THE recorded history of the Ogilvies dates back to the days of William the Lion, when mention is made of a certain Gillebride, second son of Gillechrist, Earl of Angus, who assumed the name of Ogilvie from his estate so called. Patrick of Ogilvie, his grandson, was forced to swear fealty to the invader, Edward of England, for his lands in Forfar in 1296. In 1309 Robert I granted a charter to Patrick of Ogilvie of the Barony of Kettins in Forfar. Walter Ogilvie of Wester Pourie was Hereditary Sheriff of Forfar in 1385. His son, Walter Ogilvie was also High Sheriff of Forfar, in 1391, when he lost his life in a conflict with the famous Duncan Stewart. The line of Sir Alexander, eldest son of Sir Walter Ogilvie of Auchterhouse, ended in a daughter, who became Countess of Buchan. The headship of the family then fell to Sir Walter’s second son, who was Lord High Treasurer under James I in 1425. He married Isobel Durward, heiress of Lintrathen, by which his posterity were designated until raised to the Peerage, his grandson, Sir James, being made Lord Ogilvie of Airlie in 1491 by James IV. He died in 1504. James, 6th Lord, was a loyal subject of Queen Mary. James, 8th Lord, was made Earl of Airlie by Charles I in 1639. The 5th Earl joined Prince Charles at Edinburgh in 1745 with 600 men. The Earl of Airlie, Chief of the clan, has the seats of Cortachy Castle and the “Bonnie Hoose o’ Airlie,” both in Angus. Other branches of the clan are the Ogilvies of Findlater and Deskford, the Ogilvies of Dunlugas, Ogilvie of Inverquharity, and Ogilvie of Barras.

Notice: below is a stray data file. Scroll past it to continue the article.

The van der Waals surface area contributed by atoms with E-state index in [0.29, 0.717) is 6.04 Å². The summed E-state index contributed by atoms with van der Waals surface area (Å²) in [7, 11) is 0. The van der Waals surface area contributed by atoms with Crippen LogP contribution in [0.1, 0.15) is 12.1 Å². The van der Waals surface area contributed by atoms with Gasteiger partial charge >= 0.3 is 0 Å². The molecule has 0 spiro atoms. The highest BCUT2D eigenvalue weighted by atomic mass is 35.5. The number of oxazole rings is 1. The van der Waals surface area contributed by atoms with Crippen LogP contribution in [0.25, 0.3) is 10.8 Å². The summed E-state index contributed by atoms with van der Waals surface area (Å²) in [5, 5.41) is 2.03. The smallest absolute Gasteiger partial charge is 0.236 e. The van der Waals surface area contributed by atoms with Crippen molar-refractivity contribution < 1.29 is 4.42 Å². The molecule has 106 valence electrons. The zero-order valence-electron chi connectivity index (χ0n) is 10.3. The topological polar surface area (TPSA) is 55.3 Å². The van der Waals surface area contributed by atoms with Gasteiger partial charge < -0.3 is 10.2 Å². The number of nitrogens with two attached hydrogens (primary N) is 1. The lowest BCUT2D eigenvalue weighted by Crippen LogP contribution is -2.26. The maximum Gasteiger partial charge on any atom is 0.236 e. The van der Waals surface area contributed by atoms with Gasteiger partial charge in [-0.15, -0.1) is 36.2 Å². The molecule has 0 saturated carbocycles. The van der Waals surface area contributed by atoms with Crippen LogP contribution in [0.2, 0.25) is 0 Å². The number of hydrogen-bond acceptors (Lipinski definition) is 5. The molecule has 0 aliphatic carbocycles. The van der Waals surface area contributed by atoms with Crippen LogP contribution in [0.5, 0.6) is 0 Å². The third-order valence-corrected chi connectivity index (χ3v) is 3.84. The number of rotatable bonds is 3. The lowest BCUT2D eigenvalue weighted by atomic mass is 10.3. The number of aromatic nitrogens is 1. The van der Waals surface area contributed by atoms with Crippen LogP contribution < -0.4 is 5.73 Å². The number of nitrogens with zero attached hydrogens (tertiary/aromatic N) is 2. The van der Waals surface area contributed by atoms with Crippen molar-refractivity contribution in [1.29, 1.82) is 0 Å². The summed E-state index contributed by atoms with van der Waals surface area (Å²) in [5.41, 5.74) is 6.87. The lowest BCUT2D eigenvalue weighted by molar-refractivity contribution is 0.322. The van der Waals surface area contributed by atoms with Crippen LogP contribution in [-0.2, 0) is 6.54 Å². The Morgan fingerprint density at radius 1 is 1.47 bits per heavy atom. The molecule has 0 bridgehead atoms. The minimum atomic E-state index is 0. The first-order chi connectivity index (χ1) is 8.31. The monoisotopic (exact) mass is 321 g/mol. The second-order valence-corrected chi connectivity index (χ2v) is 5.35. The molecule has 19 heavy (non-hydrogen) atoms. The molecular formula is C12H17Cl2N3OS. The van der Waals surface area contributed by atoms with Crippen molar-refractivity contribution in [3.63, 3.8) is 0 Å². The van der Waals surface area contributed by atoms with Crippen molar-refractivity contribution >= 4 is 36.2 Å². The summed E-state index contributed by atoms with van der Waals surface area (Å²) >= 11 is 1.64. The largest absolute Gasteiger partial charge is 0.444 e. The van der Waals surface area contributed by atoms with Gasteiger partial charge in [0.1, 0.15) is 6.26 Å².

THE Gordons had their origin in the Lowlands. The Scottish Gordons are descended from Sir Adam Gordon, the friend of Wallace, and to whom Bruce granted the lands of Huntly or Strathbogie. He fell at Halidon Hill in 1333. Alexander, 3rd Earl of Huntly, fought at Flodden. George, 6th Earl, was created a Marquis in 1599. George, 4th Marquis, was made Duke of Gordon in 1684. The Dukedom lapsed in 1836, and the Marquisate went to the Earl of Aboyne. The Earls of Aberdeen are descended from Patrick Gordon of Methlic, who fell in battle at Arbroath in 1445. Ten Baronetcies pertain to this clan: Gordonstoun, Cluny, Lismore, Lochinvar, Park, Dalpholly, Earlstoun, Embo, Halkin, Niton. Two regiments have been raised from it. The 92nd, or Gordon Highlanders, raised in 1794, and the old 75th and 92nd linked together, are now the Gordon Highlanders. The Marquis of Huntly is chief of the Gordon clan.